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Lapland Ranger Regiment
Lapplands jägarregemente
Lapplandsjägargruppen vapen.svg
Active 1975–2000
Country  Sweden
Allegiance Swedish Armed Forces
Branch Swedish Army
Type Infantry
Role Arctic light infantry
Size Regiment
Part of Milo ÖN (1975–1993)
Milo N (1993–2000)
Garrison/HQ Kiruna
Motto(s) In omnia paratus ("Ready for all things")
Colors Green and silver
March "Friska tag" (Modéer)[note 1]
Anniversaries 8 September
Insignia
Unit insignia m/1960 AM.090979b.jpg
Cap badge AM.088455.jpg

The Lapland Ranger Regiment[2] (Swedish language: Lapplands jägarregemente ), designations I 22, I 22/Fo 66 and I 22/GJ 66, was a Swedish Army light infantry regiment, one of the few new formations raised in the 20th century. The regiment was garrisoned in Lapland. The unit was disbanded as a result of the disarmament policies set forward in the Defence Act of 2000.

History[edit | edit source]

The regiment traced its origins from the elite "Skidlöparbataljonen" (Skirunners Battalion), of Norrbotten Regiment (I 19), the battalion was raised in 1910 as the first modern ranger unit of the Swedish Army and the first unit specializing in arctic warfare. The battalion was garrisoned in northern Lapland Kiruna in 1940 and was renamed in 1943 as Jägarbataljon K (Ranger Battalion K), K for Kiruna, which became Sweden's first special operation unit. In 1945 the battalion became an independent training unit under the army high command as the Army Ranger School for setting up and training three army corps ranger battalions and long range recon companies and special operation units. The unit received independent regimental status with a regimental standard from the hands of the King in 1975, and was renamed Lapplands jägarregemente I 22, I 22 stood for infantry regiment no 22. The Lapland Ranger Regiment was finally disbanded in 2000. Its tasks and personnel were largely transferred to the heavier equipped Norrland Dragoon Regiment (K 4), a former mounted ranger cavalry unit that had a de facto light infantry role, later in turn reorganized and downsized as Arméns Jägarbataljon (The Army Ranger Battalion) as part of the Norrbotten Regiment, the original mother regiment of Lapland Rangers.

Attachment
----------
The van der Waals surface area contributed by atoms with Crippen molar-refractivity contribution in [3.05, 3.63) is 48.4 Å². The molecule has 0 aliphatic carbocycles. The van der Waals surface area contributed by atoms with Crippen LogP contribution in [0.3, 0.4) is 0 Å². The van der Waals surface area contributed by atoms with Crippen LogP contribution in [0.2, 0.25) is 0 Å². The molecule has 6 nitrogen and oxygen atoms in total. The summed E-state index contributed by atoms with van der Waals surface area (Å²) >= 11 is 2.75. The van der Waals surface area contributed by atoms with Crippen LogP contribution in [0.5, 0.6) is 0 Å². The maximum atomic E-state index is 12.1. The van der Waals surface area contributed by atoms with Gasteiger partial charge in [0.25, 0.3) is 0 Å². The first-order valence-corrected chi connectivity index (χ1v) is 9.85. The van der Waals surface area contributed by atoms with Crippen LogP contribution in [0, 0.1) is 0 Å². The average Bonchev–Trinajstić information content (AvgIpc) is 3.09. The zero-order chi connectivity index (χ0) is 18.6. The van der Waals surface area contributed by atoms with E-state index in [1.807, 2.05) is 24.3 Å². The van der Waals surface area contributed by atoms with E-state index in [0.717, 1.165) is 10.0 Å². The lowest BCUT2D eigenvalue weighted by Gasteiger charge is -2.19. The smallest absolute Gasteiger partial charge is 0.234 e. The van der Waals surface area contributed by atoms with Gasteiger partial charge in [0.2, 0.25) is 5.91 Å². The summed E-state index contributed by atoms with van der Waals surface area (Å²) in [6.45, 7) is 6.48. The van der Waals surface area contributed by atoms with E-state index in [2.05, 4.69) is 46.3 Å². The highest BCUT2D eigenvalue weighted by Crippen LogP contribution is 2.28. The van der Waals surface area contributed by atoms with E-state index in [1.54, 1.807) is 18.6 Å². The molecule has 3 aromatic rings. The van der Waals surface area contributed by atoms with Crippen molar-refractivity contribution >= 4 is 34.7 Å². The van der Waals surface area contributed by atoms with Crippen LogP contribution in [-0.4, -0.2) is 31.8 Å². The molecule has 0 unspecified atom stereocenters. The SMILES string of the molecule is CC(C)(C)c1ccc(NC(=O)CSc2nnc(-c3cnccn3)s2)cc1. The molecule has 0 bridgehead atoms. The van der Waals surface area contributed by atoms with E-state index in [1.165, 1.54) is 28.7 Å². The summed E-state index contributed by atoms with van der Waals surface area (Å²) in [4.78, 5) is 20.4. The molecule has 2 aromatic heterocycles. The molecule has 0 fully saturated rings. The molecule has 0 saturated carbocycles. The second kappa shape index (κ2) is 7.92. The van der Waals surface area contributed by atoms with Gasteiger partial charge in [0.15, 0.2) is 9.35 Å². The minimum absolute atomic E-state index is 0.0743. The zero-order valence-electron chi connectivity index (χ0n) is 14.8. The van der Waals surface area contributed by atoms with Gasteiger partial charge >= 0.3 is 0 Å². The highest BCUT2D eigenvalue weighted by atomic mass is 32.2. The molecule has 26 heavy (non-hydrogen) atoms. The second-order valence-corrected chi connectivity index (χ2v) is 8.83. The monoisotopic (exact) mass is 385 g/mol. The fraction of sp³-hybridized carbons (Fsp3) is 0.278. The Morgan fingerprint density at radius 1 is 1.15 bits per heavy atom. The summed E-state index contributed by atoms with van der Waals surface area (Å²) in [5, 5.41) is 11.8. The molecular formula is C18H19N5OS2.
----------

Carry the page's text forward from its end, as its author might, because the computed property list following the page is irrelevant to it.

The rangers of the Lapland Ranger Regiment and the Ranger School wore a green "commando" beret, from 1960 onward, with the unit's insignia a crowned wolf's head. For ranger qualification the soldiers had to pass a demanding 7-day march exercise, with daily distances between 25 and 50 kilometers (15–31 miles) carrying 35 to 50 kilo (77–110 pounds) rucksacks, in rough mountain terrain. Despite this the pass rate was high, due to 2 to 3 months prior extensive tough heavy load marching training for recruits.

Organisation[edit | edit source]

The regiment raised independent ranger companies, one or two per year, that was specialized in behind enemy lines operations in Arctic environment on small unit bases, ranger troops. The requirement was for a ranger troop to be able to sustain high combat capability for at least 30 days of operations behind enemy lines without supplies.

Heraldry and traditions[edit | edit source]

Colours, standards and guidons[edit | edit source]